Newspapers Fire, the CIA Hires

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Say 'cheese,' you commie dirtbag

Reporting from the UNITY Journalists of Color Convention, Aura Blogando observed a number of her colleagues hovering around the CIA job booth:

Craig P (not his real name, I would guess) works the Central intelligence Agency booth at UNITY. As I cruised the halls the first day looking for old and new faces earlier this week, I was a bit puzzled to find that the CIA had a recruitment booth. At a journalism conference.

"We don't have journalist positions at the CIA," Craig P tells me with a wide smile, "but we do hire people that have journalism backgrounds as analysts…. And what do analysts do at the CIA? Well, they read. A lot. They read everything we give them, and make sense of it."

While it might shock young journalists to find that the CIA wants (some of) us, the agency has a long and creepy history of recruiting from the news industry. Mort Reichek, who worked at Business Week and Forbes in the '60s, responded to an "editor-writer" ad in the Washington Post in 1949:

A couple of weeks later I received a strange letter inviting me for an interview. The envelope and the letterhead displayed no organizational name. I recall only an address in the 2000 block of E Street, N.W. in Washington and a phone number. I was instructed to call for an appointment.

I got to the E Street address, and found a large building that bore no identification….

[S]ecurity in the E Street building was extraordinary. I had to go through a maze of reception desks manned by armed guards before I could get to an elevator that would take me to the office where I was supposed to go.

It was the most unusual job interview I have ever had. The scene was like something out of a Kafka story. I was instructed to fill out an application form outlining my educational, military and employment background in greater detail than I had already submitted. I was then told to wait in another room. I still had no idea who the potential employer might be. After about an hour, I was called into another room where two interviewers bombarded me with very personal questions for at least another hour.

Only during the interiew did I learn that I was sitting in the headquarters of the Central Intelligence Agency.

But not everyone in the Realm of Truth is cool with the Feds hanging around journalism job fairs. According to Richard Prince at Journal-Isms, the National Association of Black Journalists has a policy banning the FBI and the CIA from its job fairs that dates back to 1989. Wayne Dawkins wrote about the ethos behind the policy in "Black Journalists: The NABJ Story":

Modern-day black journalists feared being labeled or used as spies by the white-majority government, or worse yet, becoming the spy and police agencies of government. NABJ asked the two black women CIA representatives to leave. The intelligence money was returned.

In 1996, several international news organizations published a joint letter to Congress asking it to abandon legislation that would allow the CIA to use journalists in clandestine missions:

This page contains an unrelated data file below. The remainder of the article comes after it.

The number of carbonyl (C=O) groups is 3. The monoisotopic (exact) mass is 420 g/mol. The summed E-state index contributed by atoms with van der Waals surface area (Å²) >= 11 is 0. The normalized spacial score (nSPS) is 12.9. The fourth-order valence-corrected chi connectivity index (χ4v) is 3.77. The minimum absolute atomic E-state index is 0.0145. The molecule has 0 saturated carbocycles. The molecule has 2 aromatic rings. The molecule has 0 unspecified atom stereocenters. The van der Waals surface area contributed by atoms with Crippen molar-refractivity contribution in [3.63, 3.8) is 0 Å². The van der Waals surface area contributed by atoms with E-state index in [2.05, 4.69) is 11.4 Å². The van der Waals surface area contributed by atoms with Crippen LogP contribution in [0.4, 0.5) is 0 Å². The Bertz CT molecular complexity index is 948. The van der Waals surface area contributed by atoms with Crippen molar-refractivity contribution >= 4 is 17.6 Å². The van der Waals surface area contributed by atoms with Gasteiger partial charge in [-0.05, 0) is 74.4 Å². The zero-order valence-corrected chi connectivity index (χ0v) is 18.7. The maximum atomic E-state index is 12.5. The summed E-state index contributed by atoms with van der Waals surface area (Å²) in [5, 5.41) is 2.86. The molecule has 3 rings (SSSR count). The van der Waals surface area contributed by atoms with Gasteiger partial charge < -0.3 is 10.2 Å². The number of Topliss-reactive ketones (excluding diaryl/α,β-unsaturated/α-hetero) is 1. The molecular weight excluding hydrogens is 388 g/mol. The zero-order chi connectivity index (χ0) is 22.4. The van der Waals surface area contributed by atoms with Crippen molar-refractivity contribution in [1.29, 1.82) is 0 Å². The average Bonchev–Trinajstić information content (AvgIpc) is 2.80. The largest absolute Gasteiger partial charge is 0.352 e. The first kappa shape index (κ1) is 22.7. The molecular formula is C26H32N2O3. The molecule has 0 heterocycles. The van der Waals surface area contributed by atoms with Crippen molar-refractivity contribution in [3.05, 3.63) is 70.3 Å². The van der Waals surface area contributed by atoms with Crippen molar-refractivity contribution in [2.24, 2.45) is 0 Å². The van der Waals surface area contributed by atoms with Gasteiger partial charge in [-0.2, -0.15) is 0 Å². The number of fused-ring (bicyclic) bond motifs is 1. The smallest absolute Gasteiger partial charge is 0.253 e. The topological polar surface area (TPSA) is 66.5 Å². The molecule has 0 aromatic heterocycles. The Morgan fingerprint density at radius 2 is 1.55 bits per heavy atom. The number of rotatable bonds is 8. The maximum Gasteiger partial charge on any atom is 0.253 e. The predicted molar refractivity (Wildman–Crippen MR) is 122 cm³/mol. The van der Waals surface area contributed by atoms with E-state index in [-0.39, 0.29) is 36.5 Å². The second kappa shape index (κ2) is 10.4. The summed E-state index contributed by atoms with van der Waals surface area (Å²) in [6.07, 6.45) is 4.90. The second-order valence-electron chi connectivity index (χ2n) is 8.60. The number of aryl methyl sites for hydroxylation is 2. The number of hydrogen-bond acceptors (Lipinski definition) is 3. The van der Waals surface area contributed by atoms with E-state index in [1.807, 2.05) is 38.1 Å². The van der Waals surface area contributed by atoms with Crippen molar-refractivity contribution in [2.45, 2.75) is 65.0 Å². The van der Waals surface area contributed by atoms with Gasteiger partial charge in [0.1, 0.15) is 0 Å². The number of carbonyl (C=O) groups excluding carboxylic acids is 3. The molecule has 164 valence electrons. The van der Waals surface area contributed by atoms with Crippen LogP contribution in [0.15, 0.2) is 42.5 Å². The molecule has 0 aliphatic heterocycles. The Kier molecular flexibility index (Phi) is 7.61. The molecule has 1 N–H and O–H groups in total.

Any policy that allows intelligence agents to impersonate journalists, use journalists as agents, or otherwise use journalism as a "cover" is unacceptable on its face. In particular, it endangers the safety of all journalists in war, civil war, terrorist and other situations.

As long as the possibility remains that any journalist may be seen as linked to an intelligence agency, all journalists remain at risk of harassment, personal attack, abduction and murder.

Journalists in hazardous situations should not have to fear for their lives because others may believe they are not what they say they are.

In his essay "Journalism and the CIA: The Mighty Wurlitzer," Daniel Brandt argues that post-WWII intelligence model relied heavily on cooperative, sometimes duped, journalists; Carl Bernstein said much the same thing in a 1977 Rolling Stone article. I feel compelled to agree: How is any ethically-motivated journalist—laid off or no—to trust Craig P, when the guy won't share his last name?

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26 responses to “Newspapers Fire, the CIA Hires

  1. Seems like half the CIA works for the NYT anyway.

  2. Reason’s attempts to pretend something other than the fact that 99.99% of “journalists” are anything other than tools and are capable of thinking independently from protectors of some kind or other has been duly noted.

  3. FOOLS – THAT’S WHAT THEY WANT YOU TO THINK!!!!!!!!!!!!!!!!!ELEVENTY

  4. Well, they read. A lot. They read everything we give them, and make sense of it.

    And sometimes they come home to find all of their friends machine-gunned dead. It happened to Robert Redford.

  5. And what do analysts do at the CIA? Well, they read. A lot. They read everything we give them, and make sense of it.”

    I’d point out there’s quite a bit of difference between that and running around Crackpotstania with a Walther PPK and lapel-button camera.

    I’m married to a reporter. I’m certain a CIA analyst would have much better pay and a lot shorter hours.

  6. Somehow I don’t feel any safer knowing that the CIA is relying on journalists for analysis. No wonder they haven’t produced any decent actionable intelligence in fifty years. Honestly, unless you were a jounalist who had lived and worked in an area, why would a journalist be better suited to be an analyst than anyone else?

    I suspect the reason why the CIA likes to hire journalists is because journalists do little and know less. The intelligence community hates independent thinkers and people who bring outside knowledge and experience to the table. No kidding. To be accepted in the intel community you need to start out with them as a GS 8 and work your way through the ranks and learn to think and act just like them. People who have done things and have independent knowlege are not welcome.